Actually anyone can do the annual, they just need to be 'supervised' by an A&P and the logbook has to be
signed by an IA. A lot of owners do 'owner assisted' annuals and save a lot of money. In the case of a homebuilt the builder
is given a repairman certificate for their particular aircraft
and they have the authority to do all the work and sign offs
without an A&P or IA.
The holder of an inspection authorization may not delegate the performance of an annual inspection to anyone else. It must be performed personally, and cannot be performed by a mechanic without the IA, or by an owner.
An owner may assist in removing components or inspection plates, or in performing maintenance functions under supervision, but may not perform the inspection. Only the holder of an IA can perform this inspection. The aircraft manufacturer or a repair station may also perform this function.
An annual inspection does NOT include any maintenance. Maintenance may be done in conjunction with an annual inspection, or may be required as a resultof an inspection. However, the annual inspection is nothing more than an inspection for conformity with approved data, more commonly known as "airworthiness."
The holder of a mechanic certificate with an airframe or powerplant (as appropriate rating) may perform maintenance required to bring the airplane into compliance, in response to the list of discrepancies that the IA must provide as the result of the inspection. The aircraft does not have to be in compliance at the conclusion of the inspection, nor does the IA need to approve the aircraft for return to service. Only perform the inspection. A mechanic without the IA may approve the aircraft for return to service, but may not perform the inspection.
In experimental airplanes, the holder of a repairman certificate may perform most of the maintenance required, including the annual condition inspection. However, any certified components which are to remain in certified condition, such as avionics necessary for operation under IFR, or a powerplant which will be maintained in accordance with approved data, require the services of a certificated mechanic.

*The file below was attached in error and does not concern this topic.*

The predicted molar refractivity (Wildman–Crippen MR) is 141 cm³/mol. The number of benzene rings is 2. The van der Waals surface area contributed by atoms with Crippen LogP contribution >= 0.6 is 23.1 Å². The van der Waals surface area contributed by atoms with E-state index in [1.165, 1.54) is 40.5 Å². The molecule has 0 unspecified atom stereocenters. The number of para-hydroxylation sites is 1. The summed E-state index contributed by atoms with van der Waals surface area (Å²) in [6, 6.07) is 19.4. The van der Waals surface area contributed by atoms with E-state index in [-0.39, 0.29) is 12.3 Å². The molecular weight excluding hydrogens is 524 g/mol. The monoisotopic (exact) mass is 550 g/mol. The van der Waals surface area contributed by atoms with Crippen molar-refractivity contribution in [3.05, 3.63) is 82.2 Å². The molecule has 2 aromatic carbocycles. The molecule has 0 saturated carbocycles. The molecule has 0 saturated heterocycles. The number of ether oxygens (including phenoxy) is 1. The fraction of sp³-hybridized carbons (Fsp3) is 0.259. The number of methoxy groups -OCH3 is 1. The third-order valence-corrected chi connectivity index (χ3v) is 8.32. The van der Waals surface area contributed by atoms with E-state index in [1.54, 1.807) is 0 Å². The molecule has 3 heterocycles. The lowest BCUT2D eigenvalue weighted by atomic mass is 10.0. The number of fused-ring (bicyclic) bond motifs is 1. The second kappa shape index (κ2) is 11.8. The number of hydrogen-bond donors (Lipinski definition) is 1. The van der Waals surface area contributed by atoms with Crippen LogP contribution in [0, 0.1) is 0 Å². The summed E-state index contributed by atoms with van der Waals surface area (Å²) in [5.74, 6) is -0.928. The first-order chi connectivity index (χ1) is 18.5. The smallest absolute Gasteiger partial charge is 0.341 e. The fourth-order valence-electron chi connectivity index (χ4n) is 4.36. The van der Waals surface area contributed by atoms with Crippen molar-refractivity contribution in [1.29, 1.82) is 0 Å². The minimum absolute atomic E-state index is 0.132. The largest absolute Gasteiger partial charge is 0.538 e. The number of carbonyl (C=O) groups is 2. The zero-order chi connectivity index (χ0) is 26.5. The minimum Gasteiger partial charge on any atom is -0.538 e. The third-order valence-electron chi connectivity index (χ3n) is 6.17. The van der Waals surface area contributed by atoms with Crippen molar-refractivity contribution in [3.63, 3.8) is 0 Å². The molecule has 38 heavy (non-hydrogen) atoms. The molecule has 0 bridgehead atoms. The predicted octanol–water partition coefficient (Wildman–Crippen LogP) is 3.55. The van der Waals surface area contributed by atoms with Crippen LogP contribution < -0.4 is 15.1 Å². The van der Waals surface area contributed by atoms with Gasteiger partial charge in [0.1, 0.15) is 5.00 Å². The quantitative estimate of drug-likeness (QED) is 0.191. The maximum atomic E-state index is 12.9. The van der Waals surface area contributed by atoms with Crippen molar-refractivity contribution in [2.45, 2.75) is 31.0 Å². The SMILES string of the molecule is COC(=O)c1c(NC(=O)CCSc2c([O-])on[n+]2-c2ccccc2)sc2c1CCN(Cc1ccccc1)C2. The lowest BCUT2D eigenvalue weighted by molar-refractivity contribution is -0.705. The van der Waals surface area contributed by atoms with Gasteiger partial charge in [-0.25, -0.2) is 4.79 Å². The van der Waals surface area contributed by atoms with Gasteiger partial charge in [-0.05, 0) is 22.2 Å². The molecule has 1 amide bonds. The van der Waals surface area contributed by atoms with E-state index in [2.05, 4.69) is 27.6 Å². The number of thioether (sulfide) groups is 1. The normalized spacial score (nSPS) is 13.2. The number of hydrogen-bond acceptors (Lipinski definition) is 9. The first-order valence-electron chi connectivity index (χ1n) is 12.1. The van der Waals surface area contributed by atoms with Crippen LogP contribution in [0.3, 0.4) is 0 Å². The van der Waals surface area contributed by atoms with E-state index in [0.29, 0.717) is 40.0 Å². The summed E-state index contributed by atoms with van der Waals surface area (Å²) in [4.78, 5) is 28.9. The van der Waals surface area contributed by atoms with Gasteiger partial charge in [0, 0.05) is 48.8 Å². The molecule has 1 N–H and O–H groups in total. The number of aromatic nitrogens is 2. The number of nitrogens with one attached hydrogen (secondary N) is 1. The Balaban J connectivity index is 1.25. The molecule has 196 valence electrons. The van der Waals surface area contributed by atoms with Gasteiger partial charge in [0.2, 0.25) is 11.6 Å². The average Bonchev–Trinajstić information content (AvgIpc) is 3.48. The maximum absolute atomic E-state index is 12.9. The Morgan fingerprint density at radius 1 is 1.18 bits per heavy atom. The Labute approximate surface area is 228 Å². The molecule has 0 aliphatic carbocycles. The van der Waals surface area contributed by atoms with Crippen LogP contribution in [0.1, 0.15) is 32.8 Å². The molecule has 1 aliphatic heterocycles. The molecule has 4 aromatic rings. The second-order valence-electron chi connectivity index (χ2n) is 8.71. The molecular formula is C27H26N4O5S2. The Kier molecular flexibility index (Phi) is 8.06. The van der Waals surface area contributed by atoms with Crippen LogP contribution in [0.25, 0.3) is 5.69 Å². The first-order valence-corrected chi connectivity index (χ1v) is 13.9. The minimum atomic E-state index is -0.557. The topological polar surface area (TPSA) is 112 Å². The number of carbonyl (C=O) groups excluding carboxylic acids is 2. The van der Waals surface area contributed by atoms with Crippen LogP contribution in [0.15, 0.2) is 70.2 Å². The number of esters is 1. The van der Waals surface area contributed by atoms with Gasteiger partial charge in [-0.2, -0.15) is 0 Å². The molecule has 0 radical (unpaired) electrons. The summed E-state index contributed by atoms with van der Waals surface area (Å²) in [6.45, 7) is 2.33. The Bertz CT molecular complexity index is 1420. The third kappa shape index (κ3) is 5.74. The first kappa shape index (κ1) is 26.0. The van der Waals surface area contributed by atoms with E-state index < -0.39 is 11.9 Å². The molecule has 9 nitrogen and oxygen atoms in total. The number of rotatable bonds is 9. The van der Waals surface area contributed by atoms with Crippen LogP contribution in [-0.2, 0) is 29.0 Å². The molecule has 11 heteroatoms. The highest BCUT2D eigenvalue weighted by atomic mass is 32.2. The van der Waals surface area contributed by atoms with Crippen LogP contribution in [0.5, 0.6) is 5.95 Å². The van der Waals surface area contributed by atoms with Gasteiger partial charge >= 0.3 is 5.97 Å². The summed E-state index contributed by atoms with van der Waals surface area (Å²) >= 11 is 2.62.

This is also the case after the aircraft has been sold. The builder, who will be the holder of the repairman certificate (as the aircraft manufacturer) may continue to do the condition inspections (experimentals don't require an "annual"), but the new owner cannot. Additionally, the builder is not empowered to perform the work on any other aircraft, including aircraft of the same model built by other people.
When I owned a 150 we did pretty much everything for the annual......About the only thing the IA did was come look in the inspection ports, time the mags, and do a compression check.
And of course thats all he really needed to do.
However, we cleaned the A/C, greased the airframe, changed the oil, cleaned the engine, replaced the spark plugs, tore out all the interior so he could "inspect", drained all the applicable fuel drains. And of course we had two extra people looking in the inspection ports for damage or corrosion. Took a annual that would have cost 500 base fee, to about $150 base fee.
That's far from all the IA needs to do. If you look at 14 CFR 43, appendix C, you'll see the minimum scope that is required of the individual performing the inspection. Additionally, the entire maintenance history of the aircraft must be reviewed, as well as current times and compliance with airworthiness directives, etc. The IA must ensure that all repairs or maintenance previously done are in compliance with approved data, that all previously executed paperwork (STC's, 337's, etc) is in order, and that all repairs, modifications, and prior maintenance conforms to acceptable data and the published paperwork.
All of this must be done in conjunction with the latest edition and revision of maintenance publications and manufacturer data. There are no exceptions to any of this.
Again, the annual inspection is an inspection, and doesn't involve maintenance. Timing mags, changing plugs, etc, is not part of the inspection. Doing it at the time of the inspection is a good idea, but it isn't part of the inspection.
You are correct as usual...What I was merely pointing out was that alot of the "hard" "dumb" labor such as cleaning, greasing and removing inspection ports so the IA can "inspect" can be assited by the owner. Other than that its a paper work thing as you pointed out. In practicality you are correct, however I've never met a IA that has'nt drained the fuel selector valve, carb bowls, greased the airframe, or timed the mags during the annual.